Ambulances have been repeatedly late. Alarmed officials mull changes.
The largest private ambulance operators serving Clark County have missed multiple monthly on-time targets this year. One commissioner called it a “fairly catastrophic failure.”
The largest private ambulance companies serving Clark County have been repeatedly late to high-priority emergencies this year, blaming slow response times on staffing issues as county officials mull taking action to address what one called a “fairly catastrophic failure.”
Ambulance delays have strained the resources of the Clark County Fire Department, officials say, and resulted in nearly a half-million dollars in penalties against American Medical Response and MedicWest Ambulance over a recent four-month period.
The issue was thrust front and center on Oct. 5, when county lawmakers decided that they would explore taking some territory away from the two ambulance operators, which are both owned by Colorado-based Global Medical Response, and potentially giving more to a third, smaller ambulance franchisee.
“If I have a family member or friend or any constituent who’s in need of (ambulance) service, and the response is not going to meet the required contractual obligation, it worries me for them,” said Commissioner Jim Gibson.
90 percent target
Under 10-year franchise contracts signed with the county in 2016, AMR and MedicWest must meet specific response times. For the most moderate to most serious emergencies, described as priority 1 calls, ambulances are considered on time if they arrive on scene in less than 12 minutes after being dispatched.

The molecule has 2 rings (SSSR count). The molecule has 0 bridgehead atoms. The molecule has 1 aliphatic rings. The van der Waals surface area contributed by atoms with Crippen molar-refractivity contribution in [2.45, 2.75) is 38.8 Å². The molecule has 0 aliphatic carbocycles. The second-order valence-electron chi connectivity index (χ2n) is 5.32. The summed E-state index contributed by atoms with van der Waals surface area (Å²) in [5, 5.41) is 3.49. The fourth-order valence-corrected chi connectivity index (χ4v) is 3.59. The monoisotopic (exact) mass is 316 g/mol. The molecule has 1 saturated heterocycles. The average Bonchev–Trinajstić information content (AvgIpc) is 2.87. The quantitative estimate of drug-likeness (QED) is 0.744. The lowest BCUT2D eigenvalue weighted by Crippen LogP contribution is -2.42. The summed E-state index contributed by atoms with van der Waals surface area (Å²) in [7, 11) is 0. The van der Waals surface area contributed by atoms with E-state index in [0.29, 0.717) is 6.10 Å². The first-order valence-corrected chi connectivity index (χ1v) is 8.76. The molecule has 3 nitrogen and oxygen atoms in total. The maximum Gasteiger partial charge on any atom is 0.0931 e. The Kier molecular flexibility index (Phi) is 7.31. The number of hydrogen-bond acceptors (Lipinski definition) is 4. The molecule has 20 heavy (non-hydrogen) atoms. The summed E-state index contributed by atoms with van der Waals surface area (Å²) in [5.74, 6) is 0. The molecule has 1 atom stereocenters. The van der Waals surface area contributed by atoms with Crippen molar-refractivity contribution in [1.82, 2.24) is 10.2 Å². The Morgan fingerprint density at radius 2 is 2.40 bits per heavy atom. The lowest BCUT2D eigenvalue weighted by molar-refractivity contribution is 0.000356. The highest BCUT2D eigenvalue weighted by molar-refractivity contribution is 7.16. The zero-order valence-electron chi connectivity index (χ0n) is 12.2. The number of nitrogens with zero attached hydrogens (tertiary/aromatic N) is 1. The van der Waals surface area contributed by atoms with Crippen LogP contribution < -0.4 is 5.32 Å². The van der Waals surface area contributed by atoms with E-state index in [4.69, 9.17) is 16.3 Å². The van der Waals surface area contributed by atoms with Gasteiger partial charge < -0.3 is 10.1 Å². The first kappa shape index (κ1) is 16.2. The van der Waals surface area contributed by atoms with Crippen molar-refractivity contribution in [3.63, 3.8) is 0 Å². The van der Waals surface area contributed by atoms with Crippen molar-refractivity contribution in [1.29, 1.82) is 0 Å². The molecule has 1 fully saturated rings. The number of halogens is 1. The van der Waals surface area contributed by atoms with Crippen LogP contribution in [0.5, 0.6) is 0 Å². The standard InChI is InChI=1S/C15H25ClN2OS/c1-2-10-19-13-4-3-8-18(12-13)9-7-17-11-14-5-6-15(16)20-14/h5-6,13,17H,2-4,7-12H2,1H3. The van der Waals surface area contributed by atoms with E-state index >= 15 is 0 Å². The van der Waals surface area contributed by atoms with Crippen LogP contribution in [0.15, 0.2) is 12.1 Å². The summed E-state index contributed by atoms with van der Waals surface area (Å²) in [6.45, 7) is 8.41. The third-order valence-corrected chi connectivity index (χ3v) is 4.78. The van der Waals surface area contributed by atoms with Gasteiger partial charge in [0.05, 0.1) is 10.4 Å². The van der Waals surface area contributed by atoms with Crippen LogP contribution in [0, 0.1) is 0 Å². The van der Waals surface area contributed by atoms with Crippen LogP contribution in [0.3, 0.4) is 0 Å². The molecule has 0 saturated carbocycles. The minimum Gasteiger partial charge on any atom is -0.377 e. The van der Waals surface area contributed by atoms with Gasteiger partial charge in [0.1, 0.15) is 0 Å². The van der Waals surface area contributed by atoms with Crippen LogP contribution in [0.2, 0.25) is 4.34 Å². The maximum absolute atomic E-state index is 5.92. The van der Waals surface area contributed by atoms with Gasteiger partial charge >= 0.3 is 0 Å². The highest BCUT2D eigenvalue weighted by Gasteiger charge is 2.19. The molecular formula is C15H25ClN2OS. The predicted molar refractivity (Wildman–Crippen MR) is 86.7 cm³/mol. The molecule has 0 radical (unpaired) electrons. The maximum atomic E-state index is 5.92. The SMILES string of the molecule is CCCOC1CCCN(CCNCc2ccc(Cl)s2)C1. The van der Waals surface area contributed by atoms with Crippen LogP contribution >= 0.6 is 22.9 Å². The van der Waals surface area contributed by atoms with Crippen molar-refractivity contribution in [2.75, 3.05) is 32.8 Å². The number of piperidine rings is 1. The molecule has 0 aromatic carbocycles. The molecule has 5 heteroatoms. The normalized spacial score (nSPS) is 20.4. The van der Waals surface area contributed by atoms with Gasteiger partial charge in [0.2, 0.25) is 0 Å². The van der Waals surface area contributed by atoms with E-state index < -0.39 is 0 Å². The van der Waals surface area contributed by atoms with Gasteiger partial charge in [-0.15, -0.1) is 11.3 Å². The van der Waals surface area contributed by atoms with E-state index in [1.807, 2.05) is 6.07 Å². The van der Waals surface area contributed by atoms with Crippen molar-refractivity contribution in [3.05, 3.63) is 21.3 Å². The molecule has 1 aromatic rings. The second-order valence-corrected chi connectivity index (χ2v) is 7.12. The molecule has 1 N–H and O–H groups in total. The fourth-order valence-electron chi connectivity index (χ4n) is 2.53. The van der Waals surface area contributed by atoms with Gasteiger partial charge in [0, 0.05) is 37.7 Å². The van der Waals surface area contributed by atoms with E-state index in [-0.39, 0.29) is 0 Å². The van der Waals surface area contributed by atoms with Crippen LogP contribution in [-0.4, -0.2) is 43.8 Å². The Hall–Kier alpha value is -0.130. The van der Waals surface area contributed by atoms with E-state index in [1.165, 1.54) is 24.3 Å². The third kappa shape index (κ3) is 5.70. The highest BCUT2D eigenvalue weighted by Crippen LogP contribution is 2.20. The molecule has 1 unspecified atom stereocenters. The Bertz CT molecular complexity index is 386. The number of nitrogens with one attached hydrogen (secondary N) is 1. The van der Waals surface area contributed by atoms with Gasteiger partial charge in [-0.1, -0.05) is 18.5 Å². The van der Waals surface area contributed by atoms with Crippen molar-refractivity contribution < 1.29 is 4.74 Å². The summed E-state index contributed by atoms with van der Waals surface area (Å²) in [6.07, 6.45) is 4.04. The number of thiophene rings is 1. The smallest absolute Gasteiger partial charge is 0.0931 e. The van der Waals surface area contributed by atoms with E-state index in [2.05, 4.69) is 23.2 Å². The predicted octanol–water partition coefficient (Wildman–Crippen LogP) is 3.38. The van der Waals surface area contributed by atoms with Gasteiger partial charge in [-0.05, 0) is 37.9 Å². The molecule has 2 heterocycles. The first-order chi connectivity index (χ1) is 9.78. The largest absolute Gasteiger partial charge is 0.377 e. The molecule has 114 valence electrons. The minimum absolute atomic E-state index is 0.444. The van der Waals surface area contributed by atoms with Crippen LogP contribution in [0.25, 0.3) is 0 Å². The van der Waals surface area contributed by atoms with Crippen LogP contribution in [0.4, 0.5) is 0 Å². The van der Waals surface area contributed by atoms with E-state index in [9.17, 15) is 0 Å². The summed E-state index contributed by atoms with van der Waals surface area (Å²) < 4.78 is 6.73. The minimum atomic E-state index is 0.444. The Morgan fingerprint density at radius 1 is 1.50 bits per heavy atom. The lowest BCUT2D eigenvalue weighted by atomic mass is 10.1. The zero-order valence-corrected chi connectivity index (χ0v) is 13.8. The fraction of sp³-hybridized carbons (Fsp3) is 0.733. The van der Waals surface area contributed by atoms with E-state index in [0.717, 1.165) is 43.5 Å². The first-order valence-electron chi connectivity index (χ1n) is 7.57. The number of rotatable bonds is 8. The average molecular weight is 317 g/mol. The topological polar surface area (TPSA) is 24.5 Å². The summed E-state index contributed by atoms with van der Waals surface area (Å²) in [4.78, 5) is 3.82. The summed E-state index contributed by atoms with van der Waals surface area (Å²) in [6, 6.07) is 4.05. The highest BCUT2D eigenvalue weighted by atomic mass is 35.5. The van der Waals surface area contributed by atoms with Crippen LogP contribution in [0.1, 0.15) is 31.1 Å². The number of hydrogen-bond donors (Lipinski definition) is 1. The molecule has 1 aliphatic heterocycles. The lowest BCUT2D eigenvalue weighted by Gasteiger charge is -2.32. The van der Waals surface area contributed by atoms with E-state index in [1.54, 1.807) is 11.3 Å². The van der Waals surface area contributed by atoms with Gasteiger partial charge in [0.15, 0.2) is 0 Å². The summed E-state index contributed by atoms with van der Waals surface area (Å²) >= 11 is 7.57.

At a minimum, 90 percent of total monthly calls must be completed on time. Operators are evaluated monthly in each of their coverage areas. Both AMR and MedicWest cover two zones, handling roughly 83 percent of all calls among the three companies that serve the unincorporated county. The third operator, Community Ambulance, is responsible for the remaining volume.
Between April and July, AMR reached the on-time standard for priority 1 calls just once out of eight possible times, according to county-provided figures. For MedicWest, the target was hit three out of eight times.
The roughest month over the period was July for both operators, county figures show. AMR performed at 85 percent in its two zones. MedicWest hit 85 percent in one of its zones and just 82 percent in another.
Community Ambulance exceeded the target every time during the same period.
“Ninety percent should not be the goal,” Commissioner Michael Naft said. “Ninety percent is the low bar.”
Naft started the discussion this month not to “besmirch any one operator,” he said, but to raise alarm that the problem remains unsolved.
“To me, this is a fairly catastrophic failure,” Naft said.
Delays have occurred more frequently in the southwest Las Vegas valley, which falls within his and Commissioner Justin Jones’s districts.
Michael Johnson, regional director for AMR and MedicWest, insisted to the commission that the issue is one of understaffing and not underperformance, claiming that the operators have never missed a response or received a complaint about a patient’s outcome.
Amid an unprecedented staffing crunch, he said, the ambulance companies have taken steps to improve their pipeline of paramedics and were “very close” to solving the issue.
AMR and MedicWest are collectively down 40 paramedics needed to regularly meet on-time standards, according to Johnson, who said that 20 interns are in the final phase of their training and should be ready to come fully aboard within the next month or so.